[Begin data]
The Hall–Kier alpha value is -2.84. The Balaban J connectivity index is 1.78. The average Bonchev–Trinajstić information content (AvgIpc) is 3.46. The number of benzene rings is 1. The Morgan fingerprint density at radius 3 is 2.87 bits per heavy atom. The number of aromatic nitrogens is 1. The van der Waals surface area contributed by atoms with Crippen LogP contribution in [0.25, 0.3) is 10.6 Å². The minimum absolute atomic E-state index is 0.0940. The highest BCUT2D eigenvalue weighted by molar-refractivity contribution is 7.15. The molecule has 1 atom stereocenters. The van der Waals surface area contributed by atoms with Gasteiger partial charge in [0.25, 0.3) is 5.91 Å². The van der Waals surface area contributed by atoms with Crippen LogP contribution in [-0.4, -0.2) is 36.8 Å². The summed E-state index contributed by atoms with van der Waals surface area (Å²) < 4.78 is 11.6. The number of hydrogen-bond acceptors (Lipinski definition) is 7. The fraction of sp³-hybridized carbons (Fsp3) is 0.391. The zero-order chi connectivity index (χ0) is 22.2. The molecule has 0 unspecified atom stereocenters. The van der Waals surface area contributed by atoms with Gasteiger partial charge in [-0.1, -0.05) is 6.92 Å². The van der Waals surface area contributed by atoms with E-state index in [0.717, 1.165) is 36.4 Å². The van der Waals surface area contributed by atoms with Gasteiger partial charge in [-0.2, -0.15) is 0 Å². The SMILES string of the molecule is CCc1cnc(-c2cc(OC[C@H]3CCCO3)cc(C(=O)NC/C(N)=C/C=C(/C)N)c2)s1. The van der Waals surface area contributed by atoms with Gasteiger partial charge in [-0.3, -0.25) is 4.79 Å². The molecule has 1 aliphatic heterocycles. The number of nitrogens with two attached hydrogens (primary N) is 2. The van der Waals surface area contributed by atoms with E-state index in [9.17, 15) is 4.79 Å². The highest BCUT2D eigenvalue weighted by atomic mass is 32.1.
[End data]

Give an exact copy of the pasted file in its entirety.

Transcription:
The Hall–Kier alpha value is -2.84. The Balaban J connectivity index is 1.78. The average Bonchev–Trinajstić information content (AvgIpc) is 3.46. The number of benzene rings is 1. The Morgan fingerprint density at radius 3 is 2.87 bits per heavy atom. The number of aromatic nitrogens is 1. The van der Waals surface area contributed by atoms with Crippen LogP contribution in [0.25, 0.3) is 10.6 Å². The minimum absolute atomic E-state index is 0.0940. The highest BCUT2D eigenvalue weighted by molar-refractivity contribution is 7.15. The molecule has 1 atom stereocenters. The van der Waals surface area contributed by atoms with Gasteiger partial charge in [0.25, 0.3) is 5.91 Å². The van der Waals surface area contributed by atoms with Crippen LogP contribution in [-0.4, -0.2) is 36.8 Å². The summed E-state index contributed by atoms with van der Waals surface area (Å²) < 4.78 is 11.6. The number of hydrogen-bond acceptors (Lipinski definition) is 7. The fraction of sp³-hybridized carbons (Fsp3) is 0.391. The zero-order chi connectivity index (χ0) is 22.2. The molecule has 0 unspecified atom stereocenters. The van der Waals surface area contributed by atoms with Gasteiger partial charge in [-0.1, -0.05) is 6.92 Å². The van der Waals surface area contributed by atoms with E-state index in [0.717, 1.165) is 36.4 Å². The van der Waals surface area contributed by atoms with Gasteiger partial charge in [-0.2, -0.15) is 0 Å². The SMILES string of the molecule is CCc1cnc(-c2cc(OC[C@H]3CCCO3)cc(C(=O)NC/C(N)=C/C=C(/C)N)c2)s1. The van der Waals surface area contributed by atoms with Gasteiger partial charge in [-0.3, -0.25) is 4.79 Å². The molecule has 1 aliphatic heterocycles. The number of nitrogens with two attached hydrogens (primary N) is 2. The van der Waals surface area contributed by atoms with E-state index in [9.17, 15) is 4.79 Å². The highest BCUT2D eigenvalue weighted by atomic mass is 32.1.